Wizards vs Clippers: Game 22 Open Thread

It’s coming back. (EPA/ERIK S. LESSER)

He needed to wait until his third game, and his 23rd minute on the floor, but Otto Porter Jr. finally scored the first basket of his NBA career Friday when he caught a pass from Garrett Temple and made a short pull-up jumper near the end of the first quarter of the Wizards’ 101-99 loss to the Atlanta Hawks.

Porter then opened the second period with another jumper from the top of the key and flashed a huge grin as he backpedaled on defense. Teammates on the bench waved towels and hooted their approval.

“He was happy,” John Wall said of Porter. “You could see the little smirk on his face and then he came down and hit another one a couple of plays later. I think it was big. He didn’t go too long without making his first NBA basket and it’s good to finally getting into a rhythm. It’s tough sitting out that long and shoot the ball.”

Sitting out for nearly three months with a strained right hip flexor, Porter has had to overcome more than just typical rookie jitters to feel comfortable again on the court. And after seeing two shots go down, Porter appeared more active on both ends, battling for rebounds and swinging the ball to shooters. He finished with four points and four rebounds and had the best plus-minus of any Wizards player at positive-three.

“It takes time,” Porter said. “I can’t just come out do things the way that I want to do. I got to work my way back and that’s what I’m doing every game, finding something that I can work on and try to get my rhythm going.

Porter’s teammates were already aware of what he could do from watching him in practice the past two weeks. Temple said he kept looking for him because of how hard he competed against the starters in preparation for the Hawks.

“Otto has been having some pretty good practices,” Temple said. “He’s a guy that can hit that mid-range shot and run the floor for us.”

Coach Randy Wittman wasn’t initially ready to put Porter on the floor with fellow rookie Glen Rice Jr., fearing that the pairing would lead to a few errors. But it actually provided a boost to one of the least productive second units in the league.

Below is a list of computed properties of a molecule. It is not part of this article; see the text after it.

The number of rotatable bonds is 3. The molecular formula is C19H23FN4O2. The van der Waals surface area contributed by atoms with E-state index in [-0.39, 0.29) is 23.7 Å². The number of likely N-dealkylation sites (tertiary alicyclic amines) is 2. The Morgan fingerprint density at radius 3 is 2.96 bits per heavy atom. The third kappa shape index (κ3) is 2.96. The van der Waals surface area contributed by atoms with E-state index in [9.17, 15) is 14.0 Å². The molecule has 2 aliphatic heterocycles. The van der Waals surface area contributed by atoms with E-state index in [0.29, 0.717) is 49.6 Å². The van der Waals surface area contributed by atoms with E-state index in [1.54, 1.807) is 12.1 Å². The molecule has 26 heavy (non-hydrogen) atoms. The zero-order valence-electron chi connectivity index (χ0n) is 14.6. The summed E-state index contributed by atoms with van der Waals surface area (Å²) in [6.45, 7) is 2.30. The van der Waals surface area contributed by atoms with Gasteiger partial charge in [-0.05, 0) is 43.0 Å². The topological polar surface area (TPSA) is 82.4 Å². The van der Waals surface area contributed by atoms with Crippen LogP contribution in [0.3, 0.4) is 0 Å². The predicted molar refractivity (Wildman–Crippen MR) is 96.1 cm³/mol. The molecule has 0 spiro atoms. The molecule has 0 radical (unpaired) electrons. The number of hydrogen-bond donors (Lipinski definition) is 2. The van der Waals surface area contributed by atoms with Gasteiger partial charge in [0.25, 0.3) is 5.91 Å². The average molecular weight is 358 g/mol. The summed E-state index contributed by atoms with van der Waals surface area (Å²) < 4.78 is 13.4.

With Porter, Rice, Temple and Jan Vesely on the floor with Trevor Booker, the Wizards went on a 12-3 run and took a 35-28 lead when Temple found Vesely for an alley-oop dunk. Rice and Vesely both finished with eight points apiece as the Wizards’ bench contributed 25 points.

“Once you see it going in, you start feeling a rhythm and my jump shot started to go, then Glen hit a couple, Jan got a couple of easy ones and it was spreading all over,” Porter said. “Before the ball went up, we said, we don’t care what the outcome is, we want to go out and play our game. play with confidence, be aggressive and that’s we did.”

Wall admitted that the reserves had a good week in practice: “They was man-handling us, winning a lot of drills and that was big. They came out with a lot of confidence. They the ones that kept us in the game. And that’s good.”

Porter was excited to see some shots go down, but now he is looking to get his first win on Saturday as Washington (9-12) hosts the Los Angeles Clippers at Verizon Center.

The Wizards are 0-3 since Porter returned and have lost those games by a combined seven points. The overtime loss to the Hawks stung, as Al Horford buried a short fadeaway jumper as time expired.

“This was a tough one,” Porter said. “Neck and neck. Able to climb back, unfortunately, that shot at the end, it was a good look.”

Tonight, the Clippers are in town for what promises to also be a tough one.  Wall has never defeated fellow No. 1 overall pick Blake Griffin, losing all five meetings. The Wizards beat the Clippers at Verizon Center last season, but Griffin sat because of a knee injury.

(TV: Comcast SportsNet Plus. Radio: WFED-1500).

Here’s some reading to help you get ready for the game:

Wizards continue wrong kind of streaks in Atlanta

Old friend Gilbert Arenas want to make a comeback

Is KD being overlooked in all the Paul George hype?

Porter looks to regain his rhythm

Michael Lee is the national basketball writer for The Washington Post.
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Michael Lee · December 14, 2013